Asia Frigga Booth was the youngest daughter of Junius Brutus Booth and Mary Ann Holmes. She was born on the Booth family farm in Harford County, MD, on November 20, 1835. While growing up in the secluded wilderness of their Tudor Hall home, Asia grew very close to her younger brother, John Wilkes. The two would often play, with Asia acting as Wilkes’ first acting teacher by helping him run lines and practice his elocution. Asia was described by those who knew her as, “beautiful”, “educated and mathematical”, and “strong-minded”. She was courted for years by a family friend named John Sleeper. He, like the Booth sons, wanted a career in the theater. In order to avoid the connotation that a performance by him would put an audience to sleep, he changed his named to John Sleeper Clarke. The two married in 1859. At first, life for the two was good. Clarke and Asia’s rising acting brother, Edwin, were close business partners and friends. Asia and Clarke had three children by 1865, all of whom were all named after various members of the Booth family. The eldest, Asia Dorothy, named for her mother, was nicknamed “Dollie”. Their next child, Edwin Booth Clarke, was named for his uncle and went by the nickname “Teddy”. Another daughter Adrienne, received her name from Asia’s youngest brother, Joseph Adrian.
The assassination of Abraham Lincoln by the hands of her favorite brother, John Wilkes, was a massive blow to Asia and her family. John Sleeper Clarke was imprisoned for a time and pregnant Asia was put under house arrest. Hoping to do something to redeem the family name, Asia set her sights on a long forgotten project she had once started: writing a biography about her father. She plunged back into her work, attempting to forget the tragedy that had befallen her. In August of 1865, she gave birth to twins, Creston and Lillian. By December she had finished her biography of Junius Sr. and it was published under the title, Booth memorials : Passages, incidents, and anecdotes in the life of Junius Brutus Booth (the Elder) by His Daughter.
In 1867, another son, Wilfred, was born. Despite the passage of time, Asia still felt the stigma of her brother’s crime and Clarke discovered he had strong star power on the London stage. Asia agreed to move the family there, despite their strained relationship. She hoped that England would give her the fresh air and foreign setting she needed to start over. Asia and her children depart America in 1868. Asia wrote that she expected to be gone for two or three years. In fact, she would never see her homeland again.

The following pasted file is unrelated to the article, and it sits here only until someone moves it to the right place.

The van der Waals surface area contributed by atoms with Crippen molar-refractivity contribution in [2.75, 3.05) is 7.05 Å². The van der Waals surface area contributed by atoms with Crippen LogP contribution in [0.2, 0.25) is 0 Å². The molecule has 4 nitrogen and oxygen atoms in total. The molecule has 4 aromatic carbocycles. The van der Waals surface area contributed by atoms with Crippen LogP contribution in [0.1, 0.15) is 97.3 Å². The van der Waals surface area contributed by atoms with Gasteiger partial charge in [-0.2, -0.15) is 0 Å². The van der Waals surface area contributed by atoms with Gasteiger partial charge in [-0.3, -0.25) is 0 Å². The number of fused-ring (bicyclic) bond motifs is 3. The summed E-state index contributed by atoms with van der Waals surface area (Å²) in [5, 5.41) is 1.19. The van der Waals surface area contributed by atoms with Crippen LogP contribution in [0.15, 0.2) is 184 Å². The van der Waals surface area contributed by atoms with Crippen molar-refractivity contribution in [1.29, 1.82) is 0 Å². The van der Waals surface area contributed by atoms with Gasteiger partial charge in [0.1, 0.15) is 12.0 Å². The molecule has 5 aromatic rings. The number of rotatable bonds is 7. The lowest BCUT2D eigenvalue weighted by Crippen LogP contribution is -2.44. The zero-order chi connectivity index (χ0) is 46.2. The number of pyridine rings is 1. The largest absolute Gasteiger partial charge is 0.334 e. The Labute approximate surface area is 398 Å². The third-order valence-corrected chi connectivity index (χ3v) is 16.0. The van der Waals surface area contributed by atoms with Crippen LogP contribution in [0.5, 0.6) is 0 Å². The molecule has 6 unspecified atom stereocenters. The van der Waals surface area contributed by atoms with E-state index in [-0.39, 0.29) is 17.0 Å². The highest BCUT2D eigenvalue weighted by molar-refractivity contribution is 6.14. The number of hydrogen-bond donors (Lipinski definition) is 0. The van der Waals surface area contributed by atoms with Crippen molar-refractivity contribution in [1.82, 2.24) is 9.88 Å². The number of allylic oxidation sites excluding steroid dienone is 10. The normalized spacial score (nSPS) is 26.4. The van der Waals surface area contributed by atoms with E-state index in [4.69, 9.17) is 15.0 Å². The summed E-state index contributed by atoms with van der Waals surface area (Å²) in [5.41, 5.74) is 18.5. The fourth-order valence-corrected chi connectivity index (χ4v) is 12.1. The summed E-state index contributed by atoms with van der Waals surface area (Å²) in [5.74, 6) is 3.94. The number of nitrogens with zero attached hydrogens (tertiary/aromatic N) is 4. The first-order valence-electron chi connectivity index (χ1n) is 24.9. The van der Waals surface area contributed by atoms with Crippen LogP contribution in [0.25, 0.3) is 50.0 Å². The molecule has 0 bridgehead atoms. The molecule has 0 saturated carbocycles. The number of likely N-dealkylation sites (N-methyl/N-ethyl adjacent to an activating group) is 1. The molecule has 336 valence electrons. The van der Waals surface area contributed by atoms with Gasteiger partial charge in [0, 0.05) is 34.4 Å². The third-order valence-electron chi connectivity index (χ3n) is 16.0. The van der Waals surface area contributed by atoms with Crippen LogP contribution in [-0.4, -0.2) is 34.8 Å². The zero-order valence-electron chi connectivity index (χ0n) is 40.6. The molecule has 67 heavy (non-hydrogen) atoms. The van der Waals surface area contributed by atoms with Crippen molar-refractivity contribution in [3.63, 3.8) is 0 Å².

Life in England lost its appeal fairly quickly to Asia and her relationship with Clarke continued to sour. The pair had three more children in England, all of which died, furthering Asia’s grief and separating her even more from her husband. In 1874, she began writing a biography of her misguided brother, John Wilkes. It contained her memories of his younger days and painted a far more human picture of the man who assassinated Lincoln. She knew, however, that this sympathetic view of her brother would never be tolerated during her lifetime and so put the biography aside to be published after her death.
In the 1880’s Asia finished a book entitled, The Elder and Younger Booth, which detailed the careers of her father, Junius, and her brother, Edwin. By this point Clarke was making regular trips back to the States to perform with Asia being left behind in England. She referred to Clarke as “a bachelor in all but name” and described his hatred for her and the Booth name.
Asia Booth Clarke died on May 16, 1888 at the age of 52. Before her death she made Clarke promise to return her body to America so that she could be buried in the family plot in Baltimore. This was done and Asia Booth now lies with her parents and siblings in Green Mount Cemetery. Clarke would later die in England and is buried there.
Two of Asia and Clarke’s children followed the family tradition and became actors. Creston and Wilfred Clarke both had decent careers upon the American stage and vaudeville.
Asia’s secret biography of her brother was given to a family friend upon her death due to her fears that Clarke would destroy it. It was not published until 1938, sixty years after Asia’s death. Though more a collection of Asia’s pleasant memories of her brother than a true biography, the book provides a unique and much needed view of John Wilkes’ early life and interactions with his family.
While Asia Booth never found fame (or infamy) like her other siblings, she remains a valuable chronicler of their achievements.